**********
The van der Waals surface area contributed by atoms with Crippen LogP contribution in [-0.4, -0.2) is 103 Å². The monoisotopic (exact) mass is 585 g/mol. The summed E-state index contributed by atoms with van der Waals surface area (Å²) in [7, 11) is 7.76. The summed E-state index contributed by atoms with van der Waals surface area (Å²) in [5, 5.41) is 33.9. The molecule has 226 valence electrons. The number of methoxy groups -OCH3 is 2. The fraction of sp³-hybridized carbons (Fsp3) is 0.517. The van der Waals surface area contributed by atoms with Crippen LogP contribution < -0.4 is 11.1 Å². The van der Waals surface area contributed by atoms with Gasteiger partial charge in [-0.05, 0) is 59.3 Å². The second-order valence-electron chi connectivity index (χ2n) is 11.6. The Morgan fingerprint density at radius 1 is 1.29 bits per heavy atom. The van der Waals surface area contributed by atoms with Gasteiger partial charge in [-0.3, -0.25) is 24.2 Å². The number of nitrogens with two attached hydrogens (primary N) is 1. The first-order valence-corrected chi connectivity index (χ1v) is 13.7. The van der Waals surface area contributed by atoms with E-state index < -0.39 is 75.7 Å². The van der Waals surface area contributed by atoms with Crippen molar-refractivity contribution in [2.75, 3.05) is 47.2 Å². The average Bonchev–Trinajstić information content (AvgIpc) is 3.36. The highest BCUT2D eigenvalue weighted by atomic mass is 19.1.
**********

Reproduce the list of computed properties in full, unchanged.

The van der Waals surface area contributed by atoms with Crippen LogP contribution in [-0.4, -0.2) is 103 Å². The monoisotopic (exact) mass is 585 g/mol. The summed E-state index contributed by atoms with van der Waals surface area (Å²) in [7, 11) is 7.76. The summed E-state index contributed by atoms with van der Waals surface area (Å²) in [5, 5.41) is 33.9. The molecule has 226 valence electrons. The number of methoxy groups -OCH3 is 2. The fraction of sp³-hybridized carbons (Fsp3) is 0.517. The van der Waals surface area contributed by atoms with Crippen LogP contribution < -0.4 is 11.1 Å². The van der Waals surface area contributed by atoms with Gasteiger partial charge in [-0.05, 0) is 59.3 Å². The second-order valence-electron chi connectivity index (χ2n) is 11.6. The Morgan fingerprint density at radius 1 is 1.29 bits per heavy atom. The van der Waals surface area contributed by atoms with Gasteiger partial charge in [-0.3, -0.25) is 24.2 Å². The number of nitrogens with two attached hydrogens (primary N) is 1. The first-order valence-corrected chi connectivity index (χ1v) is 13.7. The van der Waals surface area contributed by atoms with E-state index < -0.39 is 75.7 Å². The van der Waals surface area contributed by atoms with Crippen molar-refractivity contribution in [2.75, 3.05) is 47.2 Å². The average Bonchev–Trinajstić information content (AvgIpc) is 3.36. The highest BCUT2D eigenvalue weighted by atomic mass is 19.1.